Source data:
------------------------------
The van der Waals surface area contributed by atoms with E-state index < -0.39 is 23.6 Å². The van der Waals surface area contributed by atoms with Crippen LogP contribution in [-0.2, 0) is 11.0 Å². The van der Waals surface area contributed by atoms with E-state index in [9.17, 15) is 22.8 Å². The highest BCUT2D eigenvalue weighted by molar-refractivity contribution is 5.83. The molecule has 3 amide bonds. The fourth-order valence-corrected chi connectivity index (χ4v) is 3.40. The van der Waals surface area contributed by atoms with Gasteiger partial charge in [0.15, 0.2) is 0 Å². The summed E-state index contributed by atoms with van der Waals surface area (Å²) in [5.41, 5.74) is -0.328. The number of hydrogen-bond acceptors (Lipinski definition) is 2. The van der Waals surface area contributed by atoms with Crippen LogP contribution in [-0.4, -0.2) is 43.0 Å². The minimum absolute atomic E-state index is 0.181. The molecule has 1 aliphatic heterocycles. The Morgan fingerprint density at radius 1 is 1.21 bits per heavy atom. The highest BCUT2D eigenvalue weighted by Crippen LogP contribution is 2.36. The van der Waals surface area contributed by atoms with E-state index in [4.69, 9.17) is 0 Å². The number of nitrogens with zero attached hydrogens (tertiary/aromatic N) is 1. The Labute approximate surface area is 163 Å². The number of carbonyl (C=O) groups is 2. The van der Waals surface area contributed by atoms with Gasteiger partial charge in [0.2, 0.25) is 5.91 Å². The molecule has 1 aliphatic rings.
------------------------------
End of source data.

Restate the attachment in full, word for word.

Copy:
The van der Waals surface area contributed by atoms with E-state index < -0.39 is 23.6 Å². The van der Waals surface area contributed by atoms with Crippen LogP contribution in [-0.2, 0) is 11.0 Å². The van der Waals surface area contributed by atoms with E-state index in [9.17, 15) is 22.8 Å². The highest BCUT2D eigenvalue weighted by molar-refractivity contribution is 5.83. The molecule has 3 amide bonds. The fourth-order valence-corrected chi connectivity index (χ4v) is 3.40. The van der Waals surface area contributed by atoms with Gasteiger partial charge in [0.15, 0.2) is 0 Å². The summed E-state index contributed by atoms with van der Waals surface area (Å²) in [5.41, 5.74) is -0.328. The number of hydrogen-bond acceptors (Lipinski definition) is 2. The van der Waals surface area contributed by atoms with Crippen LogP contribution in [-0.4, -0.2) is 43.0 Å². The minimum absolute atomic E-state index is 0.181. The molecule has 1 aliphatic heterocycles. The Morgan fingerprint density at radius 1 is 1.21 bits per heavy atom. The highest BCUT2D eigenvalue weighted by Crippen LogP contribution is 2.36. The van der Waals surface area contributed by atoms with E-state index in [4.69, 9.17) is 0 Å². The number of nitrogens with zero attached hydrogens (tertiary/aromatic N) is 1. The Labute approximate surface area is 163 Å². The number of carbonyl (C=O) groups is 2. The van der Waals surface area contributed by atoms with Gasteiger partial charge in [0.2, 0.25) is 5.91 Å². The molecule has 1 aliphatic rings.